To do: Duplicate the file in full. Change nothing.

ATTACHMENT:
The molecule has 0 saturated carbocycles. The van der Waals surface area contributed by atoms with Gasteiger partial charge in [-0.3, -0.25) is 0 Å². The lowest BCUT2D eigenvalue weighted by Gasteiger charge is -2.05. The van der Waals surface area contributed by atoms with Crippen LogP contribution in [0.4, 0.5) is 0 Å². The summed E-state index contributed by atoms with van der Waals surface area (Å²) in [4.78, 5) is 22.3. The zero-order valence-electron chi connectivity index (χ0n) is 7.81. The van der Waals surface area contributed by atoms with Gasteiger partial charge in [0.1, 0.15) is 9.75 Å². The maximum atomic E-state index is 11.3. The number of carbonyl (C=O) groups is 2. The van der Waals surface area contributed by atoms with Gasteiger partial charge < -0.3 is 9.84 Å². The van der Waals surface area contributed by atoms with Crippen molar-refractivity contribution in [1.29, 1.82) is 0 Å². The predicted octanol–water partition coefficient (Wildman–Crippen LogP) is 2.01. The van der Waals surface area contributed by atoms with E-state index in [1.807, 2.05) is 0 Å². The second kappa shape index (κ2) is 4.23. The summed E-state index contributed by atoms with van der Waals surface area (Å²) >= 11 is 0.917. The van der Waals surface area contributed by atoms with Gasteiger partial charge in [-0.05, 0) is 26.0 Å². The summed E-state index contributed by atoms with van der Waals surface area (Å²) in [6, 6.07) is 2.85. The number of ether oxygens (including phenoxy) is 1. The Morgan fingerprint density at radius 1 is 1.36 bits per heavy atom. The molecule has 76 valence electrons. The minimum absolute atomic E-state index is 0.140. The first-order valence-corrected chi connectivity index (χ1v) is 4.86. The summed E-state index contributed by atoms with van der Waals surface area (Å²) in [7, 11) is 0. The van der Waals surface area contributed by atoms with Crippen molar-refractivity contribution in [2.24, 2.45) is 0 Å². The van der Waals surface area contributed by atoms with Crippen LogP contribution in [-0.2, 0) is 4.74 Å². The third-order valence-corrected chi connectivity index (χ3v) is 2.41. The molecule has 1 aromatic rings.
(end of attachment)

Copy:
The molecule has 0 saturated carbocycles. The van der Waals surface area contributed by atoms with Gasteiger partial charge in [-0.3, -0.25) is 0 Å². The lowest BCUT2D eigenvalue weighted by Gasteiger charge is -2.05. The van der Waals surface area contributed by atoms with Crippen LogP contribution in [0.4, 0.5) is 0 Å². The summed E-state index contributed by atoms with van der Waals surface area (Å²) in [4.78, 5) is 22.3. The zero-order valence-electron chi connectivity index (χ0n) is 7.81. The van der Waals surface area contributed by atoms with Gasteiger partial charge in [0.1, 0.15) is 9.75 Å². The maximum atomic E-state index is 11.3. The number of carbonyl (C=O) groups is 2. The van der Waals surface area contributed by atoms with Gasteiger partial charge < -0.3 is 9.84 Å². The van der Waals surface area contributed by atoms with Crippen molar-refractivity contribution in [1.29, 1.82) is 0 Å². The predicted octanol–water partition coefficient (Wildman–Crippen LogP) is 2.01. The van der Waals surface area contributed by atoms with E-state index in [1.807, 2.05) is 0 Å². The second kappa shape index (κ2) is 4.23. The summed E-state index contributed by atoms with van der Waals surface area (Å²) >= 11 is 0.917. The van der Waals surface area contributed by atoms with Gasteiger partial charge in [-0.05, 0) is 26.0 Å². The summed E-state index contributed by atoms with van der Waals surface area (Å²) in [6, 6.07) is 2.85. The number of ether oxygens (including phenoxy) is 1. The Morgan fingerprint density at radius 1 is 1.36 bits per heavy atom. The molecule has 76 valence electrons. The minimum absolute atomic E-state index is 0.140. The first-order valence-corrected chi connectivity index (χ1v) is 4.86. The summed E-state index contributed by atoms with van der Waals surface area (Å²) in [7, 11) is 0. The van der Waals surface area contributed by atoms with Crippen molar-refractivity contribution in [2.24, 2.45) is 0 Å². The van der Waals surface area contributed by atoms with Crippen LogP contribution in [-0.2, 0) is 4.74 Å². The third-order valence-corrected chi connectivity index (χ3v) is 2.41. The molecule has 1 aromatic rings.